Par3golfer's Blog

What makes a golf instructor good?

The golf instructor can coach you. The golf instructor can educate you about YOUR golf swing and what research has proven to be effective. The bottom line is that the more you practice the right things to improve YOUR golf game, the better you will be. Feeling comfortable with and understanding a golf instructor is really important as you find instruction that works for you.

The following is a list of qualifications that will assist you in finding the right golf instructor:

  • Good communication skills; Good personality and attitude.
  • Patience.  A great golf instructor must be patient in working with you. This is essential and helps to create a ‘safe environment’ for you to try what you are learning. As Albert Einstein once said, “A person who has never made a mistake has obviously never tried anything new.”
  • Knows the universal basics—this is so important! Your  instructor must not only know the basics, but be able to communicate them      to you (Remember this from the top of the list?!)
  • Willing to help improve your golf game rather than your wallet. Expensive golf lessons are not always the best! Believe it or not, there is no standard price for golf lessons. The best thing is to find an instructor who can meet your golf AND budget needs.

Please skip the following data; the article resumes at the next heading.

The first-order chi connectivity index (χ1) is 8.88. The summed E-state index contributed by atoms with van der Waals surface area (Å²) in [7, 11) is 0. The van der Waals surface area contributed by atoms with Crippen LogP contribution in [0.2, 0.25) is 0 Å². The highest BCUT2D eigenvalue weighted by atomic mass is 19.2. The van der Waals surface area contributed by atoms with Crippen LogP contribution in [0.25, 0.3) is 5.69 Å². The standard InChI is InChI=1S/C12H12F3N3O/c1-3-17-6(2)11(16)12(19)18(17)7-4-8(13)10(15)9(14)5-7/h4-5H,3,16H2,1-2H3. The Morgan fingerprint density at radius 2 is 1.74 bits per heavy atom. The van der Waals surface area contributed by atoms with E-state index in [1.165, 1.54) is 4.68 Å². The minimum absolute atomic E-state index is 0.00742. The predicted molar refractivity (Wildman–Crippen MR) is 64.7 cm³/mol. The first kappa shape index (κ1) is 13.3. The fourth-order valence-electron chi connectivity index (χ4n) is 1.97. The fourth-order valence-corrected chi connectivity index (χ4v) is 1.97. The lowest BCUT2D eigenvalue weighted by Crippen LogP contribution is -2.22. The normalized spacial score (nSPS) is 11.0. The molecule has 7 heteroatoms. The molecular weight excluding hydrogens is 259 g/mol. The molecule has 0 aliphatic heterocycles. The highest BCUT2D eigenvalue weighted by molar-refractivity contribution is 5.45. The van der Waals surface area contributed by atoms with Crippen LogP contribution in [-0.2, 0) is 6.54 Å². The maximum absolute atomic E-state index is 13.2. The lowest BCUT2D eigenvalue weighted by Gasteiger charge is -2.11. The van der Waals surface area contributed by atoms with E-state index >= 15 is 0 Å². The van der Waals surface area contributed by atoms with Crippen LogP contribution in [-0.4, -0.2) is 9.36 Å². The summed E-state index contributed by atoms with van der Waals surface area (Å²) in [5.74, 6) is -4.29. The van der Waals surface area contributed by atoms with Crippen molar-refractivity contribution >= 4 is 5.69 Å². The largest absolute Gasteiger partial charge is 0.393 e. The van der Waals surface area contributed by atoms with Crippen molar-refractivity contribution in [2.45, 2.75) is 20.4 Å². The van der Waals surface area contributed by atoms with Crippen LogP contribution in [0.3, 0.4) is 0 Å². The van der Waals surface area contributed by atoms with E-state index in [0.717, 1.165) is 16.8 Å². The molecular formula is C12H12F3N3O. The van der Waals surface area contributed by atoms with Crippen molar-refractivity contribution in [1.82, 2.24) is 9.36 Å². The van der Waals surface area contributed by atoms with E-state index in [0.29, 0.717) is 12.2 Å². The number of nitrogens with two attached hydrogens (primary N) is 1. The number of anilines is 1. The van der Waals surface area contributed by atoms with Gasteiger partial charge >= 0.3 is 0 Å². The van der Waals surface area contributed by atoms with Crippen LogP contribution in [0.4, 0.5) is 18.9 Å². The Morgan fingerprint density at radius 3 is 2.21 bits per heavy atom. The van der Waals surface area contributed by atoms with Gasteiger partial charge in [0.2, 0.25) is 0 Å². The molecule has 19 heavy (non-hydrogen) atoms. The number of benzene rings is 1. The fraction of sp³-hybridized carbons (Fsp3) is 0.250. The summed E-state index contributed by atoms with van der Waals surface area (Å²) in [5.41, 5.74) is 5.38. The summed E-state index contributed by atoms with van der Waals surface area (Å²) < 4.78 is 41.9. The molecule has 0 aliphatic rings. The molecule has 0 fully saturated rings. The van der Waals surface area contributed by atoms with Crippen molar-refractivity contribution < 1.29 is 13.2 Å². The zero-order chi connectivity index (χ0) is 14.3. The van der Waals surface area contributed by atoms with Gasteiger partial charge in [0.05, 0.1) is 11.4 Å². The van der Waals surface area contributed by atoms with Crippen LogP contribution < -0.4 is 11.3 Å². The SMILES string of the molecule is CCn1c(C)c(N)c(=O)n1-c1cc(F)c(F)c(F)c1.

• An instructor who has a good golf swing is essential. Modeling technique is essential for effective teaching and learning. You need to be able to “see it to be it” and for this reason, your golf instructor must be technically sound. **
  • Great instructors provide personally relevant feedback. That is, they don’t offer ‘one size fits all’ suggestions and recommendations. They evaluate your swing—and tailor lessons to your individual needs.
  • Makes the learning process fun!! This is key to it all– no point in doing it, if it isn’t fun.

**NOTE: A great golf instructor may not be a great player. Just like, a good player may not be a good golf instructor.

SOOO, golfers of all levels can be mislead into believing that a golf instructor will make our golf game better. A golf instructor can help you…just like club fitting can help you. Great golf instruction is part of the solution. Don’t forget, it is the student who will make the golf instructor a good one!  Psst…that’s you!

I welcome questions and comments!!

Rick Jones

Cape May Par 3 & Driving Range

Dover Par 3 & Driving Range

Ask The Golf Pro at Cape May Par 3 & Driving Range

FACEBOOK for Cape May Par 3 near Wildwood NJ New JerseyPlease post any questions you might have about all aspects of the game at and I will have James get back to you!

Rick Jones
Cape May Par 3 & Driving Range

This was a question we received: I’m a 16 year old wishing to pursue a golfing career. What do I do?
James Quinn, the teaching Pro at Cape May Par 3 & Driving Range has this to say:

It depends what kind of career you’re looking to pursue. If you’re looking to be a Touring Professional, then at the age of 16 you need to be around a scratch or 2-3 Handicap. Ask your golf coach about playing in some junior tournaments and see how you rank among the best. Practice 3-4 times a week with at least 1-2 practice rounds per week. You need to spend a lot of time at the short game area. Anyone can hit the ball far. But –can you score? is the most important question. Good luck to you in your career.